Cattle, Cultivation, and Culture: Mixed Methods Reveal Evolving Pathways to Maasai Positive Youth Development

Laura R. Johnson, Julie S. Johnson-Pynn, Christopher F. Drescher, Sumaye M. Kleruu

Research output: Contribution to journalArticlepeer-review

Abstract

Optimizing majority world youths' capacity for achieving the United Nations Sustainable Development Goals is an essential endeavor for psychology, yet African adolescents are rarely represented in psychology research. In this paper, we explore positive youth development (PYD) among Maasai adolescents, amid rapidly changing sociocultural and environmental circumstances in Northern Tanzania. Three methods were selected to elicit perspectives of three participant groups from varied living contexts. Method 1 used standardized PYD measures, a top-down approach, to assess and compare self-efficacy, developmental assets, ethnic identity, and environmental connection among school-attending Maasai (n = 80) and non-Maasai adolescents (n = 60). Method 2 used participatory activities with school-attending Maasai females (n = 16) to illuminate challenges and necessary assets from a girls' perspective. Method 3 used photovoice to capture perspectives from community-based adolescents (n = 12) using photographic images and discussion. Survey results showed Maasai participants were thriving compared to others, with strong overall assets, commitment to education and culture, and connection with the environment. School-based girls expressed gender-related challenges along with the need for strengths such as confidence, hard work, education, and bodily autonomy. Community participants produced photographs illustrating a major shift in livelihoods from cattle grazing to cultivation and permanent housing, along with strengths such as working together and sustainable husbandry. Through diverse methods, we gained unique perspectives regarding Maasai adolescents' contemporary context revealing spirited and flexible pathways toward achieving optimum development for themselves and their communities.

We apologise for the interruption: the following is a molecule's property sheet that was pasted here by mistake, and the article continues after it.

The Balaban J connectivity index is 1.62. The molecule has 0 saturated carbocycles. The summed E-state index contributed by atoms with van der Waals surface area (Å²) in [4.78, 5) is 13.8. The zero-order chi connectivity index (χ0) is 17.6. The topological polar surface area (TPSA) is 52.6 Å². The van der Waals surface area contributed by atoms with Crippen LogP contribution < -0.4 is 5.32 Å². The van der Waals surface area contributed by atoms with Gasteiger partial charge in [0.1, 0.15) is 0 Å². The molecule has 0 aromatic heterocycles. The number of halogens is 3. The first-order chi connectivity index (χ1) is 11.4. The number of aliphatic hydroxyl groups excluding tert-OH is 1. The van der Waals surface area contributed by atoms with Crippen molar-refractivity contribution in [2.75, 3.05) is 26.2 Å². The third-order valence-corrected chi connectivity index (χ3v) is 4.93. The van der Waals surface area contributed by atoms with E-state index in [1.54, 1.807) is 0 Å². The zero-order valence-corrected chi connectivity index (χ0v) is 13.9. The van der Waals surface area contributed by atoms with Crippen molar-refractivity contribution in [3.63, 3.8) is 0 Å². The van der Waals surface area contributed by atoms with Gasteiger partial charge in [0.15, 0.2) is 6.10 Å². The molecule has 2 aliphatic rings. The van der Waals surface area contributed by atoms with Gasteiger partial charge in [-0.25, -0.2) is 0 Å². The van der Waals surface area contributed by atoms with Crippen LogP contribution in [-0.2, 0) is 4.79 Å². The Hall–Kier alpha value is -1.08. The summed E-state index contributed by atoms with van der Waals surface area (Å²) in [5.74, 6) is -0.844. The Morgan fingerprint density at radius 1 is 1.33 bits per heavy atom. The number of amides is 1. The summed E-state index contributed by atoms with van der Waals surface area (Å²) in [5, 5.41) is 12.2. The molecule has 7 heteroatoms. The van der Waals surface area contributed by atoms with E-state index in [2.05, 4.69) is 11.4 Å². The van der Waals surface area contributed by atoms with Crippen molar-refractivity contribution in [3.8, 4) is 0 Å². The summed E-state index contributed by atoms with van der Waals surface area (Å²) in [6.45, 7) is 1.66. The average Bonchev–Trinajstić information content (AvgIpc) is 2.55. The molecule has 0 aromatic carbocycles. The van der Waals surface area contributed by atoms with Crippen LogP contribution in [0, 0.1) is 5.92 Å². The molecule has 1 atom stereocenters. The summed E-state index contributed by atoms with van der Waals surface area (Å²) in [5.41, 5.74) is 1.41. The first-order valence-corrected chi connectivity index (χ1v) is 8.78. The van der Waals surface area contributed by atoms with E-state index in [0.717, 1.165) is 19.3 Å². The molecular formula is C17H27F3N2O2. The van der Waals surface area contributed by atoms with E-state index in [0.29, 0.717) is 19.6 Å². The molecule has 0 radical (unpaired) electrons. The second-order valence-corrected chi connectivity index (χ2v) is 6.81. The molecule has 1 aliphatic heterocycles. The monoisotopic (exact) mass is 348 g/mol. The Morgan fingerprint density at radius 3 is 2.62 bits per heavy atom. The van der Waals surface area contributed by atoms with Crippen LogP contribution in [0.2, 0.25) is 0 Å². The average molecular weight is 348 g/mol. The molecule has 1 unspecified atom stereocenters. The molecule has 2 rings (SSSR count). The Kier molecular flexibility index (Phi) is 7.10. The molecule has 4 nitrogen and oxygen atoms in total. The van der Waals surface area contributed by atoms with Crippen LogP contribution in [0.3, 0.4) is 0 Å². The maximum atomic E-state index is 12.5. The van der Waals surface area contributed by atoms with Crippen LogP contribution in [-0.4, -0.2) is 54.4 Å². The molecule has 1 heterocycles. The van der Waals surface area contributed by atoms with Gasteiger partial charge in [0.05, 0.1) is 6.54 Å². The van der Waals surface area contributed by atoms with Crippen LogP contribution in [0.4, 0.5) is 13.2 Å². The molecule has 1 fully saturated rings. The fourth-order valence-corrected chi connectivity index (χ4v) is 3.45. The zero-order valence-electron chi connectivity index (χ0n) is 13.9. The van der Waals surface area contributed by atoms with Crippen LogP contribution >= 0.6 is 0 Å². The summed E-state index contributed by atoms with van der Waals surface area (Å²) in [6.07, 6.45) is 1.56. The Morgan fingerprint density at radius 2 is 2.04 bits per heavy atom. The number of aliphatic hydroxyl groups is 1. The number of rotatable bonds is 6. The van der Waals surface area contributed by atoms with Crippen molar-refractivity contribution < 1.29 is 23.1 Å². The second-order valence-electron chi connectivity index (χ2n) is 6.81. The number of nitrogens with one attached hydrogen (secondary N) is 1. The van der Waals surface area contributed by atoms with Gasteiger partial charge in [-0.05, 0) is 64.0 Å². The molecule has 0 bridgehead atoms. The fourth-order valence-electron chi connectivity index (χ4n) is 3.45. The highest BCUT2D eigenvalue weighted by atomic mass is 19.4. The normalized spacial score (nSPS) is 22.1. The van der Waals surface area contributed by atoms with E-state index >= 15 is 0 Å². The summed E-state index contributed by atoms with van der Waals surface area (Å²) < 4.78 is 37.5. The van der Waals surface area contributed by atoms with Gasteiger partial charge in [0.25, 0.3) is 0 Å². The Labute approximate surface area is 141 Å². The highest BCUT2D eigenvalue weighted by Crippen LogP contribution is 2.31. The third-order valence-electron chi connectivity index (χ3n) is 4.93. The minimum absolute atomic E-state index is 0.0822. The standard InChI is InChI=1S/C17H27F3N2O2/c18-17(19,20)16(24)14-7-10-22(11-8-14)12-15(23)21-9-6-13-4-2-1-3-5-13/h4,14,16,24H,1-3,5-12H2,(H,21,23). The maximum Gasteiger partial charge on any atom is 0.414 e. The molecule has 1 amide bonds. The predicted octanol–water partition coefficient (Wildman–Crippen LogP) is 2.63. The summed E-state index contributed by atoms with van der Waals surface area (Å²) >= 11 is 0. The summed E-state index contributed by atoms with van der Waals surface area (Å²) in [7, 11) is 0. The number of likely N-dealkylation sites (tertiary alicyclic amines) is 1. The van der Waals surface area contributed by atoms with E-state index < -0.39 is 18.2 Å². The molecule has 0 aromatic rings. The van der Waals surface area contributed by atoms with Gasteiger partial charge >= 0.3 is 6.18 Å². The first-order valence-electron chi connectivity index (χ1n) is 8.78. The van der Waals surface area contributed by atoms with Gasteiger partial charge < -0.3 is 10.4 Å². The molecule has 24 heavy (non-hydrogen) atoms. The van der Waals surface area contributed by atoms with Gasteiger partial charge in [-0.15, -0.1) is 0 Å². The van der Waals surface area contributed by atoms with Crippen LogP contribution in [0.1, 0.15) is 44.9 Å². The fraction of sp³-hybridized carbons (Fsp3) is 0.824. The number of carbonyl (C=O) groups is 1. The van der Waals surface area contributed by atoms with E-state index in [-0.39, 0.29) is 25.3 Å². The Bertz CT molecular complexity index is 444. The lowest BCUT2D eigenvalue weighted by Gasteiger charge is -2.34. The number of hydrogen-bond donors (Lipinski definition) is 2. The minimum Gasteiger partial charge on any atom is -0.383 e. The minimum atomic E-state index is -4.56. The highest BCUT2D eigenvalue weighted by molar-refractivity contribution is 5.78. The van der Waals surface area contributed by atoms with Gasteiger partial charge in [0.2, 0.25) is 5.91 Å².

Keywords

  • Africa
  • Maasai
  • mixed methods
  • photovoice
  • positive youth development

ASJC Scopus subject areas

  • Social Psychology
  • Clinical Psychology
  • Applied Psychology

Fingerprint

Dive into the research topics of 'Cattle, Cultivation, and Culture: Mixed Methods Reveal Evolving Pathways to Maasai Positive Youth Development'. Together they form a unique fingerprint.

Cite this